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Last time, I had the honor of speaking with Veronica of DFIRLABS. She’s a self-described cyborg who got into cybersecurity early and has a passion for reverse engineering code.

This time, I got to speak with Anna Westelius. Not only is she a web security specialist; she also has experience with Linux driver development. What do Anna and I have in common with Girl with the Dragon Tattoo protagonist Lisbeth Salander?

Kim Crawley: Hi, Anna! Please tell me a bit about what you do and how you got there.

Anna Westelius: Currently, I’m senior director of security research over at a web security company in San Francisco called Distil Networks. We focus on combating the automated threat, and my role is to help improve our services and products through threat research, a lot of testing and security analysis. I’ve been running organizations, mainly focusing on security analysis, for the better part of the last 10 years in various roles.

I’d like to say that I started my tech career in the crib. I’ve been picking apart mechanical things for as long as I can remember, then building home networks and computers as a kid. I then had the luxury of stumbling into a computer club in the high school basement where the home built Linux distribution forced all involved to write their own drivers for any hardware we wanted to use. I eventually ended up getting a job writing ActionScript for direct marketing companies before starting my own company with two illustrators doing web development and security consultancy. Running my own company was a fantastic experience, but in some strange longing for a “real job,” I switched up and started doing Network Security Analysis for an MSSP in Stockholm and eventually went on to run their Security Operations and analysis teams. A few years down the line, we went on to solve web-based problems and eventually got acquired by Distil.

During all these years, I also managed to get involved in way too many organizations. Amongst other things, I ran a security conference in Stockholm that celebrated it’s 10th anniversary last year and sat on the board for a larger initiative to get coding into schools.

KC: Was there anything you learned while developing Linux drivers that taught you about cybersecurity?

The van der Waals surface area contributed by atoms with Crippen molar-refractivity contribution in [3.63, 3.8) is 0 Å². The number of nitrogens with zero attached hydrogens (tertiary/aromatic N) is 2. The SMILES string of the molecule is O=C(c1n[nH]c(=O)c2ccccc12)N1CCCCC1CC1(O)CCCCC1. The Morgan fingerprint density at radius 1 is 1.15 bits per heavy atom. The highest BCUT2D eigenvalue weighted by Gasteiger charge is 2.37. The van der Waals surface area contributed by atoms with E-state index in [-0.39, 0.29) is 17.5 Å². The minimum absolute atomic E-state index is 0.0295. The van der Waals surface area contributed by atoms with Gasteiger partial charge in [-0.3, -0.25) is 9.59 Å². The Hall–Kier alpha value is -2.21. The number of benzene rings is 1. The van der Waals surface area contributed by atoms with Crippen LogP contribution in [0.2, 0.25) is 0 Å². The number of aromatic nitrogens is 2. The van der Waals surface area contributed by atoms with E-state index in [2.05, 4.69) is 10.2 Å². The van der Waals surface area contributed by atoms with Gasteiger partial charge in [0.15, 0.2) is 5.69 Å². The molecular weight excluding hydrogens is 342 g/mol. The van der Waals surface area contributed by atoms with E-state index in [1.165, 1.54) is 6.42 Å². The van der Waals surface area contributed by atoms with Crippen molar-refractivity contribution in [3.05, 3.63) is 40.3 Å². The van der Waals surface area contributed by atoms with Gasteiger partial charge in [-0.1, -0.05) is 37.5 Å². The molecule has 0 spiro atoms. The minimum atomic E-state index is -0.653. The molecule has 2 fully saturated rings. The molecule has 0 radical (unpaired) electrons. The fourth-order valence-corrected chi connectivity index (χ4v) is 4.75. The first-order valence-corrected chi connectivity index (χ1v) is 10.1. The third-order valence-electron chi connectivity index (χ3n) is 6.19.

AW: I think the main thing was it forced me to work closer to the machine, not so many abstraction layers, in a very practical setting. I think it’s nearly impossible to do cybersecurity well without understanding the underlying layers. Even if human-readable languages are fantastic and enabling in their own way, it’s problematic when the copy and paste development culture doesn’t know what their code does behind the scenes.

KC: What are some misconceptions people have about what you do?

AW: Being Swedish, I get a lot of Girl With the Dragon Tattoo references thrown at me, which I guess is better than being asked if I could secure someone’s Facebook account, but not so accurate. Or people asking if I can “hack their website,” but I think most people in the web security space get that.

KC: Oh my gosh, I get that too. I’m not Swedish, but I’m goth, female, and I write about cybersecurity.
What do you think the biggest problems in cybersecurity are these days?

AW:  If nothing else, it’s commentary on what representation in media does for people’s perception of what something is and people’s ability to do it. I felt like hacker life before the movies was more about people asking if I was the secretary. Strangely, I also feel people take my ability to do security as truth the darker my fashion is. Luckily, my wardrobe is mainly black.

The biggest issues I’m seeing in security right now seems to all fall back to inclusion, diversity and getting more people into the industry, combined with our inability to connect those issues. The threat landscape is increasing with increased connectivity and data, and as an industry, we need to start accepting new talent. We need to hire people who might not necessarily share our views, looks or experiences and actively diversify to inspire a new generation of hackers.

KC: What do you think our industry could do to attract more diversity, to better attract women and minority groups?

AW: More representation in public, for those of us who organize cons, as well as making an effort to have underrepresented groups keynote. The argument that there’s an availability problem has been proven by many conferences to be false. Make an effort to be inclusive.

In organizations, we need to evaluate our culture and inclusion policies and when able try to support these groups both in terms of entering the business and staying in it.

My awesome employer started a women in tech scholarship and managed to rally many other companies to help young women get into and through tech at universities. I know everybody can’t just start a fund, but if everybody does something, we’ll eventually get there.

 

kim crawleyAbout the Author: Kim Crawley spent years working in general tier two consumer tech support, most of which as a representative of Windstream, a secondary American ISP. Malware-related tickets intrigued her, and her knowledge grew from fixing malware problems on thousands of client PCs. Her curiosity led her to research malware as a hobby, which grew into an interest in all things information security related. By 2011, she was already ghostwriting study material for the InfoSec Institute’s CISSP and CEH certification exam preparation programs. Ever since, she’s contributed articles on a variety of information security topics to CIO, CSO, Computerworld, SC Magazine, and 2600 Magazine.

Editor’s Note: The opinions expressed in this guest author article are solely those of the contributor, and do not necessarily reflect those of Tripwire, Inc.

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